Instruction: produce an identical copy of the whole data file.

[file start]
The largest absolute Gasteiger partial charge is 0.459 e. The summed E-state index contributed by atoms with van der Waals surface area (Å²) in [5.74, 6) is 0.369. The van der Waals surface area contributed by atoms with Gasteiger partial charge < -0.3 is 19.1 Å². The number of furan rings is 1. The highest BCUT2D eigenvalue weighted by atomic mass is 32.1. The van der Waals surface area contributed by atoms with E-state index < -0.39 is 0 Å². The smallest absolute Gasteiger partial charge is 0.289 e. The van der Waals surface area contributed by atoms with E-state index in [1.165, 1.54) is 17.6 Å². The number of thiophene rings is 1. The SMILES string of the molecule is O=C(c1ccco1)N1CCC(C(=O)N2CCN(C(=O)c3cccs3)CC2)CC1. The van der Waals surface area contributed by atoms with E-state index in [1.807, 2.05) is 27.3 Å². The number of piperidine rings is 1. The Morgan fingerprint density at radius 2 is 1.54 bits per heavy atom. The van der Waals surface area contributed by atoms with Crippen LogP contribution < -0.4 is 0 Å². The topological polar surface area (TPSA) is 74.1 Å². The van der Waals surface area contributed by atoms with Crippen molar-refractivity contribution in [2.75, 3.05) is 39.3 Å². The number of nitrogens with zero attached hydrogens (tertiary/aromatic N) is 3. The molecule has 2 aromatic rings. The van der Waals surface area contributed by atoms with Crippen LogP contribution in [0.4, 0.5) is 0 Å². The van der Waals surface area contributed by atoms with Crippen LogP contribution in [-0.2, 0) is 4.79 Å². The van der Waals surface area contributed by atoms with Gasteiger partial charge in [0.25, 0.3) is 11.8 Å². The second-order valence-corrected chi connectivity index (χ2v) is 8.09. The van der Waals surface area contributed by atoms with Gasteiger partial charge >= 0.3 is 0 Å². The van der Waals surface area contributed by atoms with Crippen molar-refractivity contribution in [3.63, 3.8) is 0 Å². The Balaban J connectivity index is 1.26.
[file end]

The largest absolute Gasteiger partial charge is 0.459 e. The summed E-state index contributed by atoms with van der Waals surface area (Å²) in [5.74, 6) is 0.369. The van der Waals surface area contributed by atoms with Gasteiger partial charge < -0.3 is 19.1 Å². The number of furan rings is 1. The highest BCUT2D eigenvalue weighted by atomic mass is 32.1. The van der Waals surface area contributed by atoms with E-state index < -0.39 is 0 Å². The smallest absolute Gasteiger partial charge is 0.289 e. The van der Waals surface area contributed by atoms with E-state index in [1.165, 1.54) is 17.6 Å². The number of thiophene rings is 1. The SMILES string of the molecule is O=C(c1ccco1)N1CCC(C(=O)N2CCN(C(=O)c3cccs3)CC2)CC1. The van der Waals surface area contributed by atoms with E-state index in [1.807, 2.05) is 27.3 Å². The number of piperidine rings is 1. The Morgan fingerprint density at radius 2 is 1.54 bits per heavy atom. The van der Waals surface area contributed by atoms with Crippen LogP contribution < -0.4 is 0 Å². The topological polar surface area (TPSA) is 74.1 Å². The van der Waals surface area contributed by atoms with Crippen molar-refractivity contribution in [2.75, 3.05) is 39.3 Å². The number of nitrogens with zero attached hydrogens (tertiary/aromatic N) is 3. The molecule has 2 aromatic rings. The van der Waals surface area contributed by atoms with Crippen LogP contribution in [0.4, 0.5) is 0 Å². The van der Waals surface area contributed by atoms with Crippen LogP contribution in [-0.2, 0) is 4.79 Å². The van der Waals surface area contributed by atoms with Gasteiger partial charge in [0.25, 0.3) is 11.8 Å². The second-order valence-corrected chi connectivity index (χ2v) is 8.09. The van der Waals surface area contributed by atoms with Gasteiger partial charge >= 0.3 is 0 Å². The van der Waals surface area contributed by atoms with Crippen molar-refractivity contribution in [3.63, 3.8) is 0 Å². The Balaban J connectivity index is 1.26.